Detective Lieutenant James Kiernan was promoted to captain —second in command of the department, with an annual salary of $178,618.71. Captain Kiernan, as he’ll now be addressed, was at the center of a firestorm of inner sanctum controversy about six years ago. He sued his former boss, then-Police Chief William Wilson and the department alleging, that Mr. Wilson tried to get him to use his connections as a Republican committeeman to get him appointed to the top spot, and to ensure the Town Board supported his policies. Captain Kiernan and the board didn’t acquiesce, and Chief Wilson sought Mr. Kiernan’s demotion, brought up dozens of disciplinary charges, and suspended him for months.

The 2014 lawsuit alleged the charges were concocted, and while never made public, were said to relate to Captain Kiernan’s oversight of a disgraced division, the Street Crime Unit, which became embroiled in scandal and subsequently disbanded. Once Chief Wilson’s brief tenure ended, his successor, Robert Pierce, called for an investigation into the “fraudulent” charges against Captain Kiernan. The town settled the case for $185,000, as well as a promotion to detective lieutenant in 2018.

Now 54 years old, the captain was a New York State Court Officer before joining the Town Police in 1997.

“Jim has been a distinguished member of the department for 23 years,” Chief Skrynecki said during the ceremony. “During his robust career, Jim has been the recipient of numerous awards and citations including Officer of the Year in 2002 … Of all our eligible candidates, Jim finished number one on the Civil Service captain’s exam scoring an impressive raw score of 96.”

As captain, Mr. Kiernan will serve as second in command, overseeing all operational aspects of the department. “Jim will play an instrumental role as we continue to lead and progress the department to be the best it can be; carrying forward the tradition of community-based policing with pride, honor, and integrity,” the chief said, inviting the captain up to the podium to receive his shield.

Also this month, Sergeant Howard Kalb moved up to the rank of lieutenant with an annual base pay of $161,419.27. He has been with the department since October 2002, and was appointed on the same day as Sgt. Parker. He’s served as a police officer and uniform sergeant. Most recently he toiled as the desk sergeant during the night shift. “This is a critical position in that he is frequently the highest-ranking officer of the department on duty,” the chief explained.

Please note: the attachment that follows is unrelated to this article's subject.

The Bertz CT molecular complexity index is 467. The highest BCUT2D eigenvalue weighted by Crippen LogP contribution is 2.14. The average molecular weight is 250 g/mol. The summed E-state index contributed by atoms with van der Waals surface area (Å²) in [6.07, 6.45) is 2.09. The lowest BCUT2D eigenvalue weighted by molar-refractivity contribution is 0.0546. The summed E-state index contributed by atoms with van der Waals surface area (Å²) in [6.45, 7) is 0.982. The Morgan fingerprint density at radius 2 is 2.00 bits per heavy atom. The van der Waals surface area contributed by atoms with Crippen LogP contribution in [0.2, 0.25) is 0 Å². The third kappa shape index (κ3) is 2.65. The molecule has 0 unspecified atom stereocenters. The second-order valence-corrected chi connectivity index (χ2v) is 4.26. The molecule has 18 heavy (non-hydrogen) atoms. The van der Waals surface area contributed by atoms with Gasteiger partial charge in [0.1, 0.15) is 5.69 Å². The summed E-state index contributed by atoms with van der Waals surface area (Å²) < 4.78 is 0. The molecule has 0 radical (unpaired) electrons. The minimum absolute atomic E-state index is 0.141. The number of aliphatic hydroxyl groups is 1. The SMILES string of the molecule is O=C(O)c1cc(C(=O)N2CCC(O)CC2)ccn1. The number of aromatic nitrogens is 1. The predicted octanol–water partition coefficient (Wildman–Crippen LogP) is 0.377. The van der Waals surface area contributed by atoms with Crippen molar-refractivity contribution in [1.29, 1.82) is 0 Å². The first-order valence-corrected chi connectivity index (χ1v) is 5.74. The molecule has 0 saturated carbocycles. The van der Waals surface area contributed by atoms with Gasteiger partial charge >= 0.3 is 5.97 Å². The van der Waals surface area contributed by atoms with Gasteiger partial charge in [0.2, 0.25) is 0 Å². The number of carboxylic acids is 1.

“This position requires a vast knowledge of the law, police policies and procedures and excellent decision making. Howard Kalb possesses all of these qualities, and when he is on the desk, I sleep well.”

Lt. Kalb scored number one on the lieutenant’s test. He will serve as deputy commander of the patrol division and will become part of the command staff, assisting in policy making.

Shannon Merker took the oath of office at age 24, having been with the department since the age of 19, when she was hired as a Traffic Control Officer in 2015. She subsequently served as a seasonal police officer and worked as a New York State Trooper before returning to the Town Police. As a young girl attending school in Flanders, she designed a flag for her community that is still in use today, the chief said. She’ll start the full time position of police officer at $61,298.22.

So, too, will Madeline Sgange, sworn in on December 1. Also 24, she was hired as a seasonal police officer in May 2019.

Boasting 112 officers, the Southampton Police Department has grown substantially over the years since the first five “marshals” were hired by the newly-settled township in 1641.

The department as it exists today was formed in 1951 and is one of the largest town police departments in New York State.